They were told by the Japanese to work at a factory for military supplies. It was not a production factory; it was a sexual plantation. They had to confront Japanese soldiers.
“Daughters of poor farmers, daughters of households with no connection to the Japanese were deceived and taken,” said Kim Bok-dong, a victim of sexual slavery by Japan who is 80 years of age, at the Ewha Nabi Concert. “Without ever being able to bloom, countless young girls have been sacrificed.”
Since January of 1992, victims have been protesting outside the Embassy of Japan in Seoul every Wednesday, declaring for an official apology from the Japanese government. The Wednesday Protest has surpassed its 1,000th this year, and will be ongoing until the apology is given.
To take part in the struggle with the victims and other supporters, likeminded students at Ewha have come together and formed Ewha Nabi. Nabi, which is a Korean term for a butterfly, is an official symbol for the souls of victims who have passed away.
“Ewha Nabi seeks to be a part of this issue, to remember the lives and spirits of victims and continue this struggle with the rest,” said Bong Woo-ri (Dance, 2), the founder of Ewha Nabi.
To further raise awareness about the military sexual slavery by Japan, Ewha Nabi arranged cultural festivals—Ewha Peace Walking Event and Ewha Nabi Concert.
The Ewha Peace Walking Event, which was held on Oct. 29, was organized for participants to visit booths placed around Ewha campus, listen to explanations on the issue, receive stamps, and ultimately learn about the situation.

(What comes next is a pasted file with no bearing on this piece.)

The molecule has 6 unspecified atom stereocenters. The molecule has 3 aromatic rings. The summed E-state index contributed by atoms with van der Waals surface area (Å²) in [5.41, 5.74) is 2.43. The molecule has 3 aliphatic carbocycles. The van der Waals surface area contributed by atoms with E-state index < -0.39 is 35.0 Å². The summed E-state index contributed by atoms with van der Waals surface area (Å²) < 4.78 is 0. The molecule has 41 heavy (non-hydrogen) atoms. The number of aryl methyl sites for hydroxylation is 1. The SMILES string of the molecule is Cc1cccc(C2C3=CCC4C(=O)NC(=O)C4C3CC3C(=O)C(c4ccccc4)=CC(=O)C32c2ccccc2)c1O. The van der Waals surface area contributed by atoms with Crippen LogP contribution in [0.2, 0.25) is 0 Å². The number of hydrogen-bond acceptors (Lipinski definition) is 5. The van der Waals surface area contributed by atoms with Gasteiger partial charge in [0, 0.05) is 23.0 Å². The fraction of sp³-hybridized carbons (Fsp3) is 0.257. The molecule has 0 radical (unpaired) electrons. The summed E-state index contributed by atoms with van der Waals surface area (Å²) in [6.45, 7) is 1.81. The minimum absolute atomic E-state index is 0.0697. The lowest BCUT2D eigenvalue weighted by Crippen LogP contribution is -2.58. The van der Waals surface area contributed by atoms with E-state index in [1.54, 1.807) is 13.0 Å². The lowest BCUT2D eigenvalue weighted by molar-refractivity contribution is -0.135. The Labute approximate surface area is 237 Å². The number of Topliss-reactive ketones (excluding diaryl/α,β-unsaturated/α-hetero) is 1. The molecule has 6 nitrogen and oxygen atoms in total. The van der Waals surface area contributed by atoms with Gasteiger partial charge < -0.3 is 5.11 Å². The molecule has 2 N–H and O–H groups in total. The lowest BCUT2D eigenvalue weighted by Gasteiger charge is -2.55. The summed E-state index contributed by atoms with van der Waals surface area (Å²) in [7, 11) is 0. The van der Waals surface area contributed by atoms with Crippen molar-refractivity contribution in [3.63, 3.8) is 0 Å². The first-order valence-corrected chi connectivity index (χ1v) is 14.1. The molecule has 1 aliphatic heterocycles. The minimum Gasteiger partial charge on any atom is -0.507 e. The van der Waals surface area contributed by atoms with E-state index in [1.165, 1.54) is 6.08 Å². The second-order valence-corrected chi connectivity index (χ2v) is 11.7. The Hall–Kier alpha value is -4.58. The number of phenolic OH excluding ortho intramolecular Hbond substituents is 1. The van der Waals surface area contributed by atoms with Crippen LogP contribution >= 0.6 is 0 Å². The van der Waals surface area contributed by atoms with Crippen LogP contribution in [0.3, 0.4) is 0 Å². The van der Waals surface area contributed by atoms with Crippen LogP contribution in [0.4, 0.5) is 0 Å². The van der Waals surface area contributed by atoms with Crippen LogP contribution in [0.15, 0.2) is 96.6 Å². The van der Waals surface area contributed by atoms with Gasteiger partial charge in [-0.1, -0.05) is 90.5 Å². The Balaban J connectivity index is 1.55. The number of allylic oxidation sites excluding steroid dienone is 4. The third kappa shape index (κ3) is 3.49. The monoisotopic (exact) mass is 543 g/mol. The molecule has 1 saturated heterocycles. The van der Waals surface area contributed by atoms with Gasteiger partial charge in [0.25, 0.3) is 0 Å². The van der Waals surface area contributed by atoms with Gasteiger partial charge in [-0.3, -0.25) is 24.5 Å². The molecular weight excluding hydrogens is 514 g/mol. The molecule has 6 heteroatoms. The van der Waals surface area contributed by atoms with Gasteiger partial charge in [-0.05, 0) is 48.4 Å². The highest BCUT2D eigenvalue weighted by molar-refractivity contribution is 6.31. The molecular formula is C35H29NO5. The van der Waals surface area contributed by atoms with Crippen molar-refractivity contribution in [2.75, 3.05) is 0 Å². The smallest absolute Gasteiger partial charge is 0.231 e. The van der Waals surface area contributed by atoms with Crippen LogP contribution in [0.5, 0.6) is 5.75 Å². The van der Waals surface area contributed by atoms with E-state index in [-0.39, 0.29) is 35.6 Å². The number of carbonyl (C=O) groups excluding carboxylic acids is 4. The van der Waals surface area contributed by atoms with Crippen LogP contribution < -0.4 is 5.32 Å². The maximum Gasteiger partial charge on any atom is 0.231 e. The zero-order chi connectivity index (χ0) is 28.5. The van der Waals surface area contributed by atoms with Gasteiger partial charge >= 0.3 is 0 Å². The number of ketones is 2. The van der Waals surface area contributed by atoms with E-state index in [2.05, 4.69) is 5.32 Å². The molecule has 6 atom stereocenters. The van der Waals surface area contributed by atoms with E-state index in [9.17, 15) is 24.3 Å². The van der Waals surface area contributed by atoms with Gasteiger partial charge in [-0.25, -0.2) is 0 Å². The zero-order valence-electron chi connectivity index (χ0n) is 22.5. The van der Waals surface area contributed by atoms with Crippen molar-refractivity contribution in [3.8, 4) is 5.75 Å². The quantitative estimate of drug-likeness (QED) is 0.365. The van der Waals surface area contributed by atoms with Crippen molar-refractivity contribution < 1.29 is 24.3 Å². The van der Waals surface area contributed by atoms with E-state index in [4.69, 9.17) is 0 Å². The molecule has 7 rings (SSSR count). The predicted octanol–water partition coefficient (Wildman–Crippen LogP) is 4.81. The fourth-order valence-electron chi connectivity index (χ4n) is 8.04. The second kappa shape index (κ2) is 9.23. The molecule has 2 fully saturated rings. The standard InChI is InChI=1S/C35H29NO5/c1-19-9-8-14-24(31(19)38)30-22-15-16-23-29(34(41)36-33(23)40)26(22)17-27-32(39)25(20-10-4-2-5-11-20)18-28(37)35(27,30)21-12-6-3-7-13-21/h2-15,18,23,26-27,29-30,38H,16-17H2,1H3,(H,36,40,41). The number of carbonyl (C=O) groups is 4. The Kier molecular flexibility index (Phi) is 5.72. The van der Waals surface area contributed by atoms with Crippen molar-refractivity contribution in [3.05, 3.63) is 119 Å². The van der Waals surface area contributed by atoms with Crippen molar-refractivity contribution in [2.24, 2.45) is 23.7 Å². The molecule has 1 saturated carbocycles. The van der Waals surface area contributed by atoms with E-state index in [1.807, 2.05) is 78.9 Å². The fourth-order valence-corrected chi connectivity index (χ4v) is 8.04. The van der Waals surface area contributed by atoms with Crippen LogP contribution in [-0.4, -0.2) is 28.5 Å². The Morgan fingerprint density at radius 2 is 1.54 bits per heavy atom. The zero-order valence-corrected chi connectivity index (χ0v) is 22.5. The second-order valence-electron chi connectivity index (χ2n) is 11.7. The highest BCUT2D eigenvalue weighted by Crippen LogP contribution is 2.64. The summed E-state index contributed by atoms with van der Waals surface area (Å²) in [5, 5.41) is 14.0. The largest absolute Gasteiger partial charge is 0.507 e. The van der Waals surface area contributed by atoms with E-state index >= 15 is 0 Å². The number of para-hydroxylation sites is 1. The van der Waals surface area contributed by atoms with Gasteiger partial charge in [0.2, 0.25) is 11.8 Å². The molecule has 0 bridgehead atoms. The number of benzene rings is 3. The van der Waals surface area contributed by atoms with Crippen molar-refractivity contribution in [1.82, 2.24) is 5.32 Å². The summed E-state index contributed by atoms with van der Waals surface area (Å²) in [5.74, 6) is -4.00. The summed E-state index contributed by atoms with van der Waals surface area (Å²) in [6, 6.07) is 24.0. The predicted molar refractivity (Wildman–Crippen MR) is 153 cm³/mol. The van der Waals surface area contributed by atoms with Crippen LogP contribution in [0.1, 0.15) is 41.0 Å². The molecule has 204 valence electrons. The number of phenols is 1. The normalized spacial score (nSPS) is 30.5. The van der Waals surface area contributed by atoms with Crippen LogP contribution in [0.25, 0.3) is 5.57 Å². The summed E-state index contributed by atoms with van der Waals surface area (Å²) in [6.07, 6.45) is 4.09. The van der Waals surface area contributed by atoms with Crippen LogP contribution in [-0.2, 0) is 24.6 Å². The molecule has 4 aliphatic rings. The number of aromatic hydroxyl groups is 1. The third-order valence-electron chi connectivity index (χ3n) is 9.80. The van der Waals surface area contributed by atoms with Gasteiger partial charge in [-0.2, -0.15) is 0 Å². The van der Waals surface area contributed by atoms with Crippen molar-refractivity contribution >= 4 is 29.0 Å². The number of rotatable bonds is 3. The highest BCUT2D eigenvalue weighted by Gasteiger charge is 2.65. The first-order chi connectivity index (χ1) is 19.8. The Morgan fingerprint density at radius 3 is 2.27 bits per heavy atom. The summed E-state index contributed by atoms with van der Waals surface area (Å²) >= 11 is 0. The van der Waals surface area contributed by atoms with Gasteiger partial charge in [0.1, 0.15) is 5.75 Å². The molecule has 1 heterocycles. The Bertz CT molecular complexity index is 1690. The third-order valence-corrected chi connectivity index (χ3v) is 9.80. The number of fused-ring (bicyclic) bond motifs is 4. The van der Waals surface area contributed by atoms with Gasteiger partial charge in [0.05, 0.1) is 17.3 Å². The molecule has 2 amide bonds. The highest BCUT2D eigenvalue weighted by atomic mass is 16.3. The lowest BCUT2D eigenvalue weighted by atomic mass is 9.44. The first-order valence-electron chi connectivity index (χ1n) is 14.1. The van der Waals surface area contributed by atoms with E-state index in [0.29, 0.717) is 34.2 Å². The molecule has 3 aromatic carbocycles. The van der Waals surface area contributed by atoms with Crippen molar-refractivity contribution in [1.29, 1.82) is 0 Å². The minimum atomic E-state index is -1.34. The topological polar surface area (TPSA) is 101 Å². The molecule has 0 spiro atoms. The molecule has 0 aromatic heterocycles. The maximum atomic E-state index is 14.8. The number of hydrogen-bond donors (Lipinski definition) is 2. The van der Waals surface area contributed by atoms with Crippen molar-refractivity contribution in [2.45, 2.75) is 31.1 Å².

“The number of participants for the walk stopped at 10 students, but close to 130 students shared support messages at the site,” Bong said. “Participants were introduced to the general background behind the issue of military sexual slavery by Japan and the current situation.”
Performances by Ewha students in respect of the victims, a mini talk concert with those who have been a part of the fight for an apology from Japan, and the words of a sexual slave by Japan were staged at the Ewha Nabi Concert.
“As a women’s university, we cannot help but realize and be aware of this issue,” said Kim Ji-min (Chinese, 4), who was keenly waiting for the concert to begin. “I did not know exactly how to step forward and help, and this concert worked as a window of opportunity for students to willfully be a part.”
Yoon Mi-hyang, the head of The Korean Council for the Women Drafted for Military Sexual Slavery by Japan, who spoke to the students through the talk concert, asked of students to hold consistent attention, raise awareness, and most importantly bring happiness to the victims.
“In the process of reaching our goal of receiving the apology of Japan, it is important to let our halmonee (grandmother) feel happiness—happiness for surviving the horrendous brutality of Japanese soldiers,” Yoon said. “Caring for our halmonee and keeping them from feeling alone is what I ask of the students and supporters.”
The two events hosted by Ewha Nabi raised 645,000 won. It has been delivered as Nabi Fund, which is used to support victims of sexual slavery in different countries as well.